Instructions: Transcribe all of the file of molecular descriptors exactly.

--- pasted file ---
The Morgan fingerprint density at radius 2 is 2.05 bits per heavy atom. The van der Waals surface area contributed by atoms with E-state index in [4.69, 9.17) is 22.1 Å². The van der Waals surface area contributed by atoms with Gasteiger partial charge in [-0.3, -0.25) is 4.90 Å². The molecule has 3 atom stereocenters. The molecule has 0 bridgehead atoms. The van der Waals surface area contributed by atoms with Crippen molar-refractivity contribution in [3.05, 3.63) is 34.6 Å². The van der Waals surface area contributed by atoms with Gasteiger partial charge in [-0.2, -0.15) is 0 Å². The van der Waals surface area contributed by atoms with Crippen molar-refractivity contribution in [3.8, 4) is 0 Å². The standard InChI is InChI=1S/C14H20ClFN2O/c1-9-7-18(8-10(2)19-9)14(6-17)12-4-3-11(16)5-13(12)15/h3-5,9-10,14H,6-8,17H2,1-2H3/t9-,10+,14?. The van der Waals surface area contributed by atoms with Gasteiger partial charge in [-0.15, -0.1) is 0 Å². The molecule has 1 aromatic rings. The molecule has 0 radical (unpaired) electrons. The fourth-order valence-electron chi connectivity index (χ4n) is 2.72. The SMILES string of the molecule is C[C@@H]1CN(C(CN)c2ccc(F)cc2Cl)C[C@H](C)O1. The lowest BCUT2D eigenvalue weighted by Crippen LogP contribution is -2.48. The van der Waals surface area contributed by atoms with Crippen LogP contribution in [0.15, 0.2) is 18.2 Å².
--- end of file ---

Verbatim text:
The Morgan fingerprint density at radius 2 is 2.05 bits per heavy atom. The van der Waals surface area contributed by atoms with E-state index in [4.69, 9.17) is 22.1 Å². The van der Waals surface area contributed by atoms with Gasteiger partial charge in [-0.3, -0.25) is 4.90 Å². The molecule has 3 atom stereocenters. The molecule has 0 bridgehead atoms. The van der Waals surface area contributed by atoms with Crippen molar-refractivity contribution in [3.05, 3.63) is 34.6 Å². The van der Waals surface area contributed by atoms with Gasteiger partial charge in [-0.2, -0.15) is 0 Å². The van der Waals surface area contributed by atoms with Crippen molar-refractivity contribution in [3.8, 4) is 0 Å². The standard InChI is InChI=1S/C14H20ClFN2O/c1-9-7-18(8-10(2)19-9)14(6-17)12-4-3-11(16)5-13(12)15/h3-5,9-10,14H,6-8,17H2,1-2H3/t9-,10+,14?. The van der Waals surface area contributed by atoms with Gasteiger partial charge in [-0.15, -0.1) is 0 Å². The molecule has 1 aromatic rings. The molecule has 0 radical (unpaired) electrons. The fourth-order valence-electron chi connectivity index (χ4n) is 2.72. The SMILES string of the molecule is C[C@@H]1CN(C(CN)c2ccc(F)cc2Cl)C[C@H](C)O1. The lowest BCUT2D eigenvalue weighted by Crippen LogP contribution is -2.48. The van der Waals surface area contributed by atoms with Crippen LogP contribution in [0.15, 0.2) is 18.2 Å².